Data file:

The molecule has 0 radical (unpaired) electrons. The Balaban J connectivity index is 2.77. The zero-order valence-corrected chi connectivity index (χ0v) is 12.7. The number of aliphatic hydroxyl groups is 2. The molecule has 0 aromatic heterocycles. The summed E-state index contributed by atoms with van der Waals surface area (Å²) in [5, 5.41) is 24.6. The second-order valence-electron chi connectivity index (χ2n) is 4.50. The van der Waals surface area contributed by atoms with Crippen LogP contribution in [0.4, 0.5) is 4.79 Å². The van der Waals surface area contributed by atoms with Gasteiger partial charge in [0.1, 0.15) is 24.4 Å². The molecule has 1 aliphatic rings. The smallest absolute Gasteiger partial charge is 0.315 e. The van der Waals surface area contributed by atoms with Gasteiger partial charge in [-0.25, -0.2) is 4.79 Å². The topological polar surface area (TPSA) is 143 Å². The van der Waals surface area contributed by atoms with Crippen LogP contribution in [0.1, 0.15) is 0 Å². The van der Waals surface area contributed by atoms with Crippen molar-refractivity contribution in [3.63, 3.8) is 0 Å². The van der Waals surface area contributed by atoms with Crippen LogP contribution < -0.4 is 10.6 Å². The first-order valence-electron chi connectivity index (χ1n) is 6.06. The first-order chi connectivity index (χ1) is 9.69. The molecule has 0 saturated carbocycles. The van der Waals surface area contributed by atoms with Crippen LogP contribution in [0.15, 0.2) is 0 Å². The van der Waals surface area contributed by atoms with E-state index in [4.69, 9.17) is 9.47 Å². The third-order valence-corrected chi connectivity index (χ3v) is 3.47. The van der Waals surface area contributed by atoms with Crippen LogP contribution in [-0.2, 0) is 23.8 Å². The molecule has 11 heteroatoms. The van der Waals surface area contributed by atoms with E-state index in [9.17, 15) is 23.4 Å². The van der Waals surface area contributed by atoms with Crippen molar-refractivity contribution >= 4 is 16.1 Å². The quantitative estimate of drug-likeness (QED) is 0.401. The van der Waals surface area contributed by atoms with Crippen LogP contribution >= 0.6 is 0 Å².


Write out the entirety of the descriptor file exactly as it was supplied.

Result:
The molecule has 0 radical (unpaired) electrons. The Balaban J connectivity index is 2.77. The zero-order valence-corrected chi connectivity index (χ0v) is 12.7. The number of aliphatic hydroxyl groups is 2. The molecule has 0 aromatic heterocycles. The summed E-state index contributed by atoms with van der Waals surface area (Å²) in [5, 5.41) is 24.6. The second-order valence-electron chi connectivity index (χ2n) is 4.50. The van der Waals surface area contributed by atoms with Crippen LogP contribution in [0.4, 0.5) is 4.79 Å². The van der Waals surface area contributed by atoms with Gasteiger partial charge in [0.1, 0.15) is 24.4 Å². The molecule has 1 aliphatic rings. The smallest absolute Gasteiger partial charge is 0.315 e. The van der Waals surface area contributed by atoms with Gasteiger partial charge in [-0.25, -0.2) is 4.79 Å². The topological polar surface area (TPSA) is 143 Å². The van der Waals surface area contributed by atoms with Crippen LogP contribution in [0.1, 0.15) is 0 Å². The van der Waals surface area contributed by atoms with Crippen molar-refractivity contribution in [3.63, 3.8) is 0 Å². The van der Waals surface area contributed by atoms with Crippen LogP contribution < -0.4 is 10.6 Å². The first-order valence-electron chi connectivity index (χ1n) is 6.06. The first-order chi connectivity index (χ1) is 9.69. The molecule has 0 saturated carbocycles. The van der Waals surface area contributed by atoms with Crippen LogP contribution in [0.15, 0.2) is 0 Å². The van der Waals surface area contributed by atoms with E-state index in [4.69, 9.17) is 9.47 Å². The third-order valence-corrected chi connectivity index (χ3v) is 3.47. The van der Waals surface area contributed by atoms with Crippen LogP contribution in [-0.2, 0) is 23.8 Å². The molecule has 11 heteroatoms. The van der Waals surface area contributed by atoms with E-state index in [9.17, 15) is 23.4 Å². The van der Waals surface area contributed by atoms with Crippen molar-refractivity contribution >= 4 is 16.1 Å². The quantitative estimate of drug-likeness (QED) is 0.401. The van der Waals surface area contributed by atoms with Crippen LogP contribution >= 0.6 is 0 Å².